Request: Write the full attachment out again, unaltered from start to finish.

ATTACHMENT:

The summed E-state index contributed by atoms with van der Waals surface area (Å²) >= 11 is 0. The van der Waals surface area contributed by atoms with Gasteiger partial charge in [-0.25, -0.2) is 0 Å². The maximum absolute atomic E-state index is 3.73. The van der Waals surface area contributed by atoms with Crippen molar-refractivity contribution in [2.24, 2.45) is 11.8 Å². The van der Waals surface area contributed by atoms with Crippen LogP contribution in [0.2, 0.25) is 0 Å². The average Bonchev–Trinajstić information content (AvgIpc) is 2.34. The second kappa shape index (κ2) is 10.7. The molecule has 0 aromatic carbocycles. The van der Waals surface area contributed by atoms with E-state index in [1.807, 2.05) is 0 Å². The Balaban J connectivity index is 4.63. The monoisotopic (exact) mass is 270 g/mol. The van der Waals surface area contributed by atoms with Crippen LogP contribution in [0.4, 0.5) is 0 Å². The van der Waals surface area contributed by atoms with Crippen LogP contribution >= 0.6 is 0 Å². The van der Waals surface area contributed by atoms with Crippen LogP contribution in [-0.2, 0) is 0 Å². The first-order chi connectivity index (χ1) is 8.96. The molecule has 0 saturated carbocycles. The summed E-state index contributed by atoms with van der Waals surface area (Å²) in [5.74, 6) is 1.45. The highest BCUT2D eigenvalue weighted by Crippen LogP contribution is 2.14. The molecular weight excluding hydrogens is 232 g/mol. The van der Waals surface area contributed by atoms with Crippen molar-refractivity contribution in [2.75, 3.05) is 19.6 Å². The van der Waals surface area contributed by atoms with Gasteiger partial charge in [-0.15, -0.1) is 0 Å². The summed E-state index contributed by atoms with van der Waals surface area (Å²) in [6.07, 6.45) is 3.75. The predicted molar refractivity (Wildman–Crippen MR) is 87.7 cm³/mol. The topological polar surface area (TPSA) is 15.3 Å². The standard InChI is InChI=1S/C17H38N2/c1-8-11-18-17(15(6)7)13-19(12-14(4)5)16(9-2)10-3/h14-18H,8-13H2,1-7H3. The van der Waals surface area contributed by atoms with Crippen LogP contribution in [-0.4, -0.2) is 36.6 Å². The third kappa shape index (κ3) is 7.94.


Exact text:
The summed E-state index contributed by atoms with van der Waals surface area (Å²) >= 11 is 0. The van der Waals surface area contributed by atoms with Gasteiger partial charge in [-0.25, -0.2) is 0 Å². The maximum absolute atomic E-state index is 3.73. The van der Waals surface area contributed by atoms with Crippen molar-refractivity contribution in [2.24, 2.45) is 11.8 Å². The van der Waals surface area contributed by atoms with Crippen LogP contribution in [0.2, 0.25) is 0 Å². The average Bonchev–Trinajstić information content (AvgIpc) is 2.34. The second kappa shape index (κ2) is 10.7. The molecule has 0 aromatic carbocycles. The van der Waals surface area contributed by atoms with E-state index in [1.807, 2.05) is 0 Å². The Balaban J connectivity index is 4.63. The monoisotopic (exact) mass is 270 g/mol. The van der Waals surface area contributed by atoms with Crippen LogP contribution in [0.4, 0.5) is 0 Å². The van der Waals surface area contributed by atoms with Crippen LogP contribution >= 0.6 is 0 Å². The van der Waals surface area contributed by atoms with Crippen LogP contribution in [-0.2, 0) is 0 Å². The first-order chi connectivity index (χ1) is 8.96. The molecule has 0 saturated carbocycles. The summed E-state index contributed by atoms with van der Waals surface area (Å²) in [5.74, 6) is 1.45. The highest BCUT2D eigenvalue weighted by Crippen LogP contribution is 2.14. The molecular weight excluding hydrogens is 232 g/mol. The van der Waals surface area contributed by atoms with Crippen molar-refractivity contribution in [2.75, 3.05) is 19.6 Å². The van der Waals surface area contributed by atoms with Gasteiger partial charge in [-0.15, -0.1) is 0 Å². The summed E-state index contributed by atoms with van der Waals surface area (Å²) in [6.07, 6.45) is 3.75. The predicted molar refractivity (Wildman–Crippen MR) is 87.7 cm³/mol. The topological polar surface area (TPSA) is 15.3 Å². The standard InChI is InChI=1S/C17H38N2/c1-8-11-18-17(15(6)7)13-19(12-14(4)5)16(9-2)10-3/h14-18H,8-13H2,1-7H3. The van der Waals surface area contributed by atoms with Crippen LogP contribution in [-0.4, -0.2) is 36.6 Å². The third kappa shape index (κ3) is 7.94.